“All Federal agencies,” the budget document states, will be responsible for reporting critical performance metrics and showing demonstrable improvement. [The Office of Management and Budget] will also regularly review agency progress in implementing these reforms to ensure there is consistent improvement.” Here my comment is that, while OMB review is important, we should preserve the efforts under the Government Performance and Results Modernization Act to make performance measurement more of an internal agency improvement effort and less of simply a reporting exercise for OMB. That view is consistent with statements elsewhere in the document about reducing compliance reporting.
The budget document also discusses management improvement for mission support systems such as procurement, human resources and IT: “Managers remain frustrated with hiring methodologies that do not consistently bring in top talent, acquisition approaches that are too cumbersome, and IT that is outdated by the time it is deployed. The Administration will use available data to develop targeted solutions to problems Federal managers face, and begin fixing them directly by sharing and adopting leading practices from the private and public sectors.” I particularly liked the supportive use of the word “managers” here, rather than dismissive language about “bureaucrats” who have no interest in better performance.
Finally, perhaps the most novel feature of the document was re-raising the issue of excessive reporting requirements inside government, which has in the past sometimes been called the government regulating itself. Here the recommendations actually hark back to Al Gore’s “reinventing government” effort -- an approach that got de-emphasized during both the Bush 43 and Obama administrations.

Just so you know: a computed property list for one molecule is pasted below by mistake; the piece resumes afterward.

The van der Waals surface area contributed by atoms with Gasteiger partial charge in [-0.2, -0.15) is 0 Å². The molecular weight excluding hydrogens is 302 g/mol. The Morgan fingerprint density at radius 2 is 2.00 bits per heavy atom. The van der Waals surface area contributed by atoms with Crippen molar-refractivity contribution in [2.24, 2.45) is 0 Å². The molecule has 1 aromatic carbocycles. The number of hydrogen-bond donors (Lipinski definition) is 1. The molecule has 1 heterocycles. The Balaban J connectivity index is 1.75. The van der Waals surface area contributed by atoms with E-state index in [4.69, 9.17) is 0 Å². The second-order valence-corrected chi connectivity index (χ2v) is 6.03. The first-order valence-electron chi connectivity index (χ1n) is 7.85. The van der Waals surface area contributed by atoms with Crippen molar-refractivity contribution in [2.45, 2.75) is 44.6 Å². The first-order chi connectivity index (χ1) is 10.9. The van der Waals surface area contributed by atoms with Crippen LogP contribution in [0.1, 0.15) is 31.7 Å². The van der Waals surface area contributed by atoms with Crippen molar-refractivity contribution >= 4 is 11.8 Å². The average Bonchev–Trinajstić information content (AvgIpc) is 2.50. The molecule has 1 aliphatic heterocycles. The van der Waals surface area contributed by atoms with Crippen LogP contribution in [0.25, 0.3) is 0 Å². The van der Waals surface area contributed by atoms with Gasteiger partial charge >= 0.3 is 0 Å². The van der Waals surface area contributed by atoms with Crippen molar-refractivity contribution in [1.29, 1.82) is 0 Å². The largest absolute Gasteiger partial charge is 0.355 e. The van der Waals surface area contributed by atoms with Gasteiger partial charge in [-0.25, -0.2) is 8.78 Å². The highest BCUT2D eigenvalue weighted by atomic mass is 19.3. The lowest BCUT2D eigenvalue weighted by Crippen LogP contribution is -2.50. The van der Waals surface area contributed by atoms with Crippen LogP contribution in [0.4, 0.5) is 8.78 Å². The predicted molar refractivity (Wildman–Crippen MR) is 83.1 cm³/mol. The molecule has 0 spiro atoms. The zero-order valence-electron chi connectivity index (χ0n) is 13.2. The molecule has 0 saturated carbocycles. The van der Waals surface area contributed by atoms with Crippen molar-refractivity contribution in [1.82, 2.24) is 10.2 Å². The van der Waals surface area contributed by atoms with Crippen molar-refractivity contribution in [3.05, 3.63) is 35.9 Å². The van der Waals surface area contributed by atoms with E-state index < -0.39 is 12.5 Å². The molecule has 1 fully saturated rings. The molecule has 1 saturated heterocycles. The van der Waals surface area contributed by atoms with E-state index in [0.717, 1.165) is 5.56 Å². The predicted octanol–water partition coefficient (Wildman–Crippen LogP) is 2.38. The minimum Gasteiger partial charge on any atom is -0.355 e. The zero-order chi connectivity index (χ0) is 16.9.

The new administration, according to its published budget, wants government “devoting a greater percentage of taxpayer dollars to mission achievement rather than costly, unproductive compliance activities. Past management improvement initiatives resulted in the creation of hundreds of guidance documents aimed at improving Government management by adding more requirements to information technology (IT), human capital, acquisition, financial management, and real property. ... [T]hese Government-wide policies often tie agencies’ hands and keep managers from making commonsense decisions. As a result, costs often increase without corresponding benefits. The Administration will roll back low-value activities and let managers manage, while holding them accountable for finding ways to reduce the cost of agency operations."
“Let managers manage” sounds very much like something Gore would have said -- which I hope doesn’t doom the idea!
I have long thought that continuity is a real plus for improving government management. Changes can be slow, and the last thing we need is a completely new set of proposals every time a new president takes office. There are certainly enough changes for government being announced by the Trump administration in other areas that a space for relative stability is to be welcomed. Let’s wish them commitment, perseverance and luck.